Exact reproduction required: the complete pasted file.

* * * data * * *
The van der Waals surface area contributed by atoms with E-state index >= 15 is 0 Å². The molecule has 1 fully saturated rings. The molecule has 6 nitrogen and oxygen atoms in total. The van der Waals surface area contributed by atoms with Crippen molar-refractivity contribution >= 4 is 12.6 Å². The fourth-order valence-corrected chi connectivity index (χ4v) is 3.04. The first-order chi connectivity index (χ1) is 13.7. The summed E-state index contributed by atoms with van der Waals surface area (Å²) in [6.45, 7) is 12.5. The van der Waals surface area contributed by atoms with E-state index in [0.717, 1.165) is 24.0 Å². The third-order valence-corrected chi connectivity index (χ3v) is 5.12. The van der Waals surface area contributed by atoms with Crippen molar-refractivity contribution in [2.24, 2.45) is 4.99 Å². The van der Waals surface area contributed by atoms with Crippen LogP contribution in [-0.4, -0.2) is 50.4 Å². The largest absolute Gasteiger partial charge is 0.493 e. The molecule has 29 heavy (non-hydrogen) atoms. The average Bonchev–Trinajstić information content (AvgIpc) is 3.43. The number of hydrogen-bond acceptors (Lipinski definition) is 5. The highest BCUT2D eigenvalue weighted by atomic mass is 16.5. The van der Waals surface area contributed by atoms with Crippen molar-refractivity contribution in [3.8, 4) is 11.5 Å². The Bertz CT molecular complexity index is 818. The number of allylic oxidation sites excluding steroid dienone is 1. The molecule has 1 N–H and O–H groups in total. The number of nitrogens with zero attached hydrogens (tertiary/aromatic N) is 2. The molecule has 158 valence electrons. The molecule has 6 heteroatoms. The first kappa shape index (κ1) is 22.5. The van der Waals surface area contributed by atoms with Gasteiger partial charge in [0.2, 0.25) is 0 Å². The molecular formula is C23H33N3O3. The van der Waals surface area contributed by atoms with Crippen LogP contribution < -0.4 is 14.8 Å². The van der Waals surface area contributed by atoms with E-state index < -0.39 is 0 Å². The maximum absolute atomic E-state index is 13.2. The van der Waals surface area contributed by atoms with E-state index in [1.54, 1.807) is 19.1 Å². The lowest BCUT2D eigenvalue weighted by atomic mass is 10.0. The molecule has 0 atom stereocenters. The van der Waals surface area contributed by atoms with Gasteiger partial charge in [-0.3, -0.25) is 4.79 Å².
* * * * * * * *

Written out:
The van der Waals surface area contributed by atoms with E-state index >= 15 is 0 Å². The molecule has 1 fully saturated rings. The molecule has 6 nitrogen and oxygen atoms in total. The van der Waals surface area contributed by atoms with Crippen molar-refractivity contribution >= 4 is 12.6 Å². The fourth-order valence-corrected chi connectivity index (χ4v) is 3.04. The first-order chi connectivity index (χ1) is 13.7. The summed E-state index contributed by atoms with van der Waals surface area (Å²) in [6.45, 7) is 12.5. The van der Waals surface area contributed by atoms with E-state index in [0.717, 1.165) is 24.0 Å². The third-order valence-corrected chi connectivity index (χ3v) is 5.12. The van der Waals surface area contributed by atoms with Crippen molar-refractivity contribution in [2.24, 2.45) is 4.99 Å². The van der Waals surface area contributed by atoms with Crippen LogP contribution in [-0.4, -0.2) is 50.4 Å². The largest absolute Gasteiger partial charge is 0.493 e. The molecule has 29 heavy (non-hydrogen) atoms. The average Bonchev–Trinajstić information content (AvgIpc) is 3.43. The number of hydrogen-bond acceptors (Lipinski definition) is 5. The highest BCUT2D eigenvalue weighted by atomic mass is 16.5. The van der Waals surface area contributed by atoms with Crippen molar-refractivity contribution in [3.8, 4) is 11.5 Å². The Bertz CT molecular complexity index is 818. The number of allylic oxidation sites excluding steroid dienone is 1. The molecule has 1 N–H and O–H groups in total. The number of nitrogens with zero attached hydrogens (tertiary/aromatic N) is 2. The molecule has 158 valence electrons. The molecule has 6 heteroatoms. The first kappa shape index (κ1) is 22.5. The van der Waals surface area contributed by atoms with Gasteiger partial charge in [0.2, 0.25) is 0 Å². The molecular formula is C23H33N3O3. The van der Waals surface area contributed by atoms with Crippen LogP contribution < -0.4 is 14.8 Å². The van der Waals surface area contributed by atoms with E-state index < -0.39 is 0 Å². The maximum absolute atomic E-state index is 13.2. The van der Waals surface area contributed by atoms with E-state index in [1.54, 1.807) is 19.1 Å². The lowest BCUT2D eigenvalue weighted by atomic mass is 10.0. The molecule has 0 atom stereocenters. The van der Waals surface area contributed by atoms with Gasteiger partial charge in [-0.3, -0.25) is 4.79 Å².